Florida loses workers in construction and agriculture due to SB 1718 law against immigrants
Photo: Joe Raedle/Getty Images
The agricultural and construction industries in Florida are some of the hardest hit by the SB 1718 goes into effectwhich began to be applied on July 1, but whose negative impacts began weeks before.
These industries have among their ranks a large number of undocumented immigrantswho now fear working and being persecuted, after the regulation promulgated by Republican Governor Ron DeSantis.
It is estimated that at the national level 70% of agricultural workers are immigrants, in addition to the fact that 47% are people without papers.
“Relying on large numbers of undocumented people to fuel an industry is bad policy for both workers and employers,” a Fwd.US report states. “But forcing them to leave would be even more devastating to our food supply and fundamentally unfair, given what they have contributed.”
It is warned that restricting undocumented workers from agricultural work at the national level would imply affecting production between $30,000 and $60,000 million dollars.
In Florida, an estimated 37-47% of farmworkers are undocumented or they were until before July 1. That's about 300,000 people, according to the Florida Farm Workers Association.
“The employee who wants to work on the farm is no longer available. […] How are we going to run the farms?” Hitesh Kotecha, owner of a produce packaging facility in South Florida, told the WSJ.
In the entity, the residence of almost 800,000 undocumented immigrants is reported, of which 24% are dedicated to construction; 17% in administrative areas and professional services; while 15% are in areas of food and entertainment services, in addition to 9% in stores, according to data from the Migration Policy Institute.
The WSJ reported that some construction companies have lost up to 50% of their employees, causing delays.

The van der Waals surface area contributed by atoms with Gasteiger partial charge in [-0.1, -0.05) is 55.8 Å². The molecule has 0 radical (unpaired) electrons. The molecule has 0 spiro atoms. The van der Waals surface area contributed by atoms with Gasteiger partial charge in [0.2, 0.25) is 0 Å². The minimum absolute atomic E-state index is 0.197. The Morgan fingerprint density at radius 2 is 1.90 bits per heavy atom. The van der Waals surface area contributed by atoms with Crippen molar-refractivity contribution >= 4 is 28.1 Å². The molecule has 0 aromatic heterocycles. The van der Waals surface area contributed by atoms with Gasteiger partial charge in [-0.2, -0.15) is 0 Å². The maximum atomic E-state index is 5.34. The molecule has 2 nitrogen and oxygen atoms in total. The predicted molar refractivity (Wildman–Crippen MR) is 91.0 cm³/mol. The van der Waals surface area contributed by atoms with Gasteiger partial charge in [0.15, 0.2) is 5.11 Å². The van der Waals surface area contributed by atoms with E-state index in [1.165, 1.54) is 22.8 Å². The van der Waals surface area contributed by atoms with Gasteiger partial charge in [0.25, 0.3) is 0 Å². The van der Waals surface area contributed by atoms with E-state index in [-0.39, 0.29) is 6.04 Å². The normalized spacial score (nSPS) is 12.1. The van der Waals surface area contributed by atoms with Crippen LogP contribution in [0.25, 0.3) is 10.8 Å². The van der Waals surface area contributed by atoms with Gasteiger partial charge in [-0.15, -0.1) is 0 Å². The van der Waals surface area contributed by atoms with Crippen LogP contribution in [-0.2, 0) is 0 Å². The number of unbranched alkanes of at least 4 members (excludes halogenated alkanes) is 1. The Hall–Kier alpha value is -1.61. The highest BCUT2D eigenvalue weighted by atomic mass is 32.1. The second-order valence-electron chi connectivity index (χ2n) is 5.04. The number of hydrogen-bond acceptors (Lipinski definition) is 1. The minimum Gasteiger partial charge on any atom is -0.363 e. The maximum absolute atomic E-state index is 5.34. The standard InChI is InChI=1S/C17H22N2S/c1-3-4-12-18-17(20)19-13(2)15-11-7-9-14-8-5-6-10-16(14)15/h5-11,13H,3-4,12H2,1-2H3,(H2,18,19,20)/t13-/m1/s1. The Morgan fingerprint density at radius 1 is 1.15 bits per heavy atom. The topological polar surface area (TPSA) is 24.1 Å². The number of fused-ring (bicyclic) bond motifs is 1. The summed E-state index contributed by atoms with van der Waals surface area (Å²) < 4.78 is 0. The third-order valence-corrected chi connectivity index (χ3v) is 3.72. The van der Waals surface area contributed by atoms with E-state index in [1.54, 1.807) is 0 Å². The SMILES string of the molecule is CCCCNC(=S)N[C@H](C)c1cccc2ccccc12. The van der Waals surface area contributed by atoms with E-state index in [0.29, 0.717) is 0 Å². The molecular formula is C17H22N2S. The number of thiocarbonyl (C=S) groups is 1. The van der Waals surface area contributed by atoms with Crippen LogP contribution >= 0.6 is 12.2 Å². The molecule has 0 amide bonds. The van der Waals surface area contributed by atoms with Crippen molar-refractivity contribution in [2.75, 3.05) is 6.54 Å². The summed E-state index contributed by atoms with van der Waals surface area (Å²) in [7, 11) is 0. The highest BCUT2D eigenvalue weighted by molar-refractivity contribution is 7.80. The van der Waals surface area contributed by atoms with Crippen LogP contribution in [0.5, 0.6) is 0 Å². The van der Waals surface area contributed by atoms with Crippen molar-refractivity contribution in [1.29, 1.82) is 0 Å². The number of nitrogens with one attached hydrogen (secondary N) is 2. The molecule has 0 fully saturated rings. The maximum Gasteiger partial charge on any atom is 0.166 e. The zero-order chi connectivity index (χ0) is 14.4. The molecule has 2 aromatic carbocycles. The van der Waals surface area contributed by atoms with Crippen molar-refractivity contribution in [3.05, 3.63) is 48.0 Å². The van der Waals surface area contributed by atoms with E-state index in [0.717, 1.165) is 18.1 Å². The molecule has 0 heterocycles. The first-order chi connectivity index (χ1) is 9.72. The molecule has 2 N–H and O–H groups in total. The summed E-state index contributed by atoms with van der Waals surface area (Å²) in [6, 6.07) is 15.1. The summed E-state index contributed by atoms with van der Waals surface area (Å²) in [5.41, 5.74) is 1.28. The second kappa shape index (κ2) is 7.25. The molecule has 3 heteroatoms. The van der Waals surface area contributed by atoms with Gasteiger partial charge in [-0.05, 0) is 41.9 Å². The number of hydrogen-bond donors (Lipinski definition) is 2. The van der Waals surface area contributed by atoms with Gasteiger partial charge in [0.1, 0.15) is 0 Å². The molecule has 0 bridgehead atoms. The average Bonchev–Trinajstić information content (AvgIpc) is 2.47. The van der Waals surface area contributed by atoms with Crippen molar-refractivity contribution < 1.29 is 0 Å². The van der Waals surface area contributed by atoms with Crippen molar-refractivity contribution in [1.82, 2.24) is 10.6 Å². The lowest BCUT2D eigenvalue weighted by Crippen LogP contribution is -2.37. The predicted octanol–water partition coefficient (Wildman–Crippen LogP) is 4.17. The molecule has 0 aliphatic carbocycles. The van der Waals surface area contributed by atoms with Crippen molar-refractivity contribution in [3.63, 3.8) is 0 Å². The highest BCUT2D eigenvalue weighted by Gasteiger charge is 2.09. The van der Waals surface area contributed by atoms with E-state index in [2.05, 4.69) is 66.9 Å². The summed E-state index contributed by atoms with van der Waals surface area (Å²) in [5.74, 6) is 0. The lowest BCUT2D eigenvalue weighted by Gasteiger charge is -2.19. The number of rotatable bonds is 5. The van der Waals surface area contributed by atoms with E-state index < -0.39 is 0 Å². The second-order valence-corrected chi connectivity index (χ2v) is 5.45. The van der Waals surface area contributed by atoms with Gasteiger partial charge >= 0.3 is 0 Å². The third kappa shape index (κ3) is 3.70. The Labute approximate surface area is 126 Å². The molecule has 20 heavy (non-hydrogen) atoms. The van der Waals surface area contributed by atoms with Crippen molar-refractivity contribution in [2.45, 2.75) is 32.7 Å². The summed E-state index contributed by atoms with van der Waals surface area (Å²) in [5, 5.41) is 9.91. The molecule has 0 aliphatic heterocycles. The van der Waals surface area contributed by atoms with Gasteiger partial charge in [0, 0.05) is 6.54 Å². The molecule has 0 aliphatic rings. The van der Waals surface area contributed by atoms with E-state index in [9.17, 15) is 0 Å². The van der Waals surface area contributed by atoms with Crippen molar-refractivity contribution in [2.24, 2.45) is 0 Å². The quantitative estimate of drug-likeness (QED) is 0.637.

The E-Verify app
SB 1718 imposes penalties on employers and it will prosecute immigrants who use false documents, for which the application of the E-Verify system is also required.
“SB 1718 penalizes employers for failing to verify employment authorization and criminalizes non-citizens who use false identification documents to obtain work,” recalls the civil organization American for Immigration Justice.
Employers required to use the labor verification system are those with more than 25 workers, although the rule is not retroactive, that is, if the owner of a company has already applied E-Verify to his employees, he will not have to do it again.
The audits of the companies will begin until July 1, 2024.
“SB 1718 does not authorize state law enforcement to conduct employment verification audits until July 1, 2024,” notes American for Immigration Justice.
The law also prohibits driver's licenses that other states grant to undocumented immigrants and the first entities affected are Connecticut, Delaware, Hawaii, Rhode Island and Vermont.
Another prohibition is transporting undocumented immigrants from another state to Floridain addition to requiring medical service providers to question the immigration status of a person.
There are problems that experts from the Civil Liberties Union (ACLU) highlight, such as the lack of specification on the application of SB 1718 and the definition of “undocumented immigrant.
The foregoing raises doubts about whether people with DACA or Temporary Protected Status (TPS) will be affected.
• Civil rights organizations announce first lawsuit against Florida's anti-immigrant law
• The anti-immigrant and gun-carrying laws signed by Ron DeSantis enter into force
• Why SB 1718 affects not only immigrants, but anyone in Florida
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